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In its current form, Black Economic Empowerment has created beneficiaries who are merely sitting around waiting for dividends from companies they do not even know, according to Black Management Forum president Andile Nomlala.

They collect cheques without having created any job opportunities for other black people, he said at the Nelson Mandela University Youth Convention on Tuesday, where he also spoke on his belief that BEE was not helping to develop black entrepreneurs. Mavuso Msimang

Nomlala’s comments come in the wake of a national debate over whether broad-based black economic empowerment (B-BBEE) had achieved the required objectives of transforming corporate SA.

The DA believes BEE in its current form has been used by the ANC to enrich a politically connected elite, while trade and industry minister Ebrahim Patel recently said the country needed to rethink black empowerment laws.

While presenting his department’s performance plan, Patel told members of parliament that in some instances BEE had worked well but did not give South Africans the empowerment they required and it was not broad enough.

Speaking at the Nelson Mandela memorial lecture in New Brighton in July, ANC veteran Mavuso Msimang said BEE had been used as a tool for corruption.

“The start of Black Economic Empowerment was a brilliant thing because we were oppressed for a long time.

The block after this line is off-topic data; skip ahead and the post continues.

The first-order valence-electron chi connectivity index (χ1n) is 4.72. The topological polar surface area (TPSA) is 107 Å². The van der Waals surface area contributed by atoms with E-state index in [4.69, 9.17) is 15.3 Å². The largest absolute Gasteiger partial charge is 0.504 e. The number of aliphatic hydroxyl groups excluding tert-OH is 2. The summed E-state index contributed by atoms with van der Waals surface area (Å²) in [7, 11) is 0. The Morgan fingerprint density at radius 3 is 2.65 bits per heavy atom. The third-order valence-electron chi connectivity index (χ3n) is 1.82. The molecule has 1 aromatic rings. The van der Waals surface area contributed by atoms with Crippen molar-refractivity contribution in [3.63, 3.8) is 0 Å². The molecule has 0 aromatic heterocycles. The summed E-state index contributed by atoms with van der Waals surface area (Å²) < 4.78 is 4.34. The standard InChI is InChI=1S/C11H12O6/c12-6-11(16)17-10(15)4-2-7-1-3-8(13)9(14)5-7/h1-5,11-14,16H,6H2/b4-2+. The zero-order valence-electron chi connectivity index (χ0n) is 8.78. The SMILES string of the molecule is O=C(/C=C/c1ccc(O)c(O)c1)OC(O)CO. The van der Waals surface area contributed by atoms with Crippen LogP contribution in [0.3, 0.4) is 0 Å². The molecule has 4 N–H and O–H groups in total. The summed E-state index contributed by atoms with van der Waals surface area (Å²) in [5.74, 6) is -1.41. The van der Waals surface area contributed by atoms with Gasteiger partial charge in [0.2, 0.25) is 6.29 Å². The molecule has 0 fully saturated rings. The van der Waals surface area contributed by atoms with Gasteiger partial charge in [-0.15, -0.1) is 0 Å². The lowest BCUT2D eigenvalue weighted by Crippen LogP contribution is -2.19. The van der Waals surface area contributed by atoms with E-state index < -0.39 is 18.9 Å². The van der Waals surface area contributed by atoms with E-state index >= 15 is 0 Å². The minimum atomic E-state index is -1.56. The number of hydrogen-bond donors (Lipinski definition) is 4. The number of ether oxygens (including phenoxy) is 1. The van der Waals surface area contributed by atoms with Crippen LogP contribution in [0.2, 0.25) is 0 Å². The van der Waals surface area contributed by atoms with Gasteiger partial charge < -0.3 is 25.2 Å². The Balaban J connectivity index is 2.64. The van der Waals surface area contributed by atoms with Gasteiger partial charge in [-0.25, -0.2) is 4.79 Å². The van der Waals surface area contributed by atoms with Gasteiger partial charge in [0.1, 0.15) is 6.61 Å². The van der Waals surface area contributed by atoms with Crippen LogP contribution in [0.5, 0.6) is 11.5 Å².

“But because we the people of the ANC didn’t have money we started this thing called tenderpreneurs and we subverted a very good thing,” he said.

On Tuesday, Nomlala said he believed BEE was racially selective.

He described it as a “willingbuyer, willing-seller system”.

Nomlala said regardless of his position in the BMF, he did not support the policy.

He said if South Africans wanted to participate in business on a larger scale, the government would need to put legislation in place that prioritised black business owners.

“As long as we don’t have that [legislation], we’re not going to reach the economic prosperity we want,” he said.

“We need to legislate ourselves into wealth.

“Any other disadvantaged group in the past, particularly the Afrikaner community, legislated themselves into wealth.

“[We] need to pin a deliberate economic strategy and tie it up with legislation that is punitive in its implementation.

“Not so long ago, Afrikaners were economically impoverished compared with the British, but never spent too much time wanting to dismantle British institutions.

“Instead, they put legislation in place that ensured British organisations were able to employ Afrikaners and when they came out of that employment, they would then be put by government into a system where they would be given business opportunities.”

Nomlala said the current policies in place in the country did not allow for black youth to participate in the country’s economy, and there was a lack of funds to do this.

He said a large South African retailer required businesses to give one million products upfront to be placed in their stores and would only pay the supplier 90 days after the stock had been sold.

This, Nomlala said, was what was barring black entrepreneurs from penetrating the retail sector, because they simply did not have the money to supply one million products nor could they afford to wait for months on end before they were paid.

A change in legislation was necessary to ensure suppliers were paid upfront, he said.

“By the time your stock reaches the shelves, you would’ve already been paid.

“This would then enable your company to reach R200m [in revenue] a year.

“We need legislation that tells businesses to transform.

“While we don’t have this, we’re hoping for something that will fall from the sky.”

"‘The start of BEE was a brilliant thing because we were oppressed"

This article appeared in The Herald (South Africa) on 1 August 2019 written by Nomazima Nkosi



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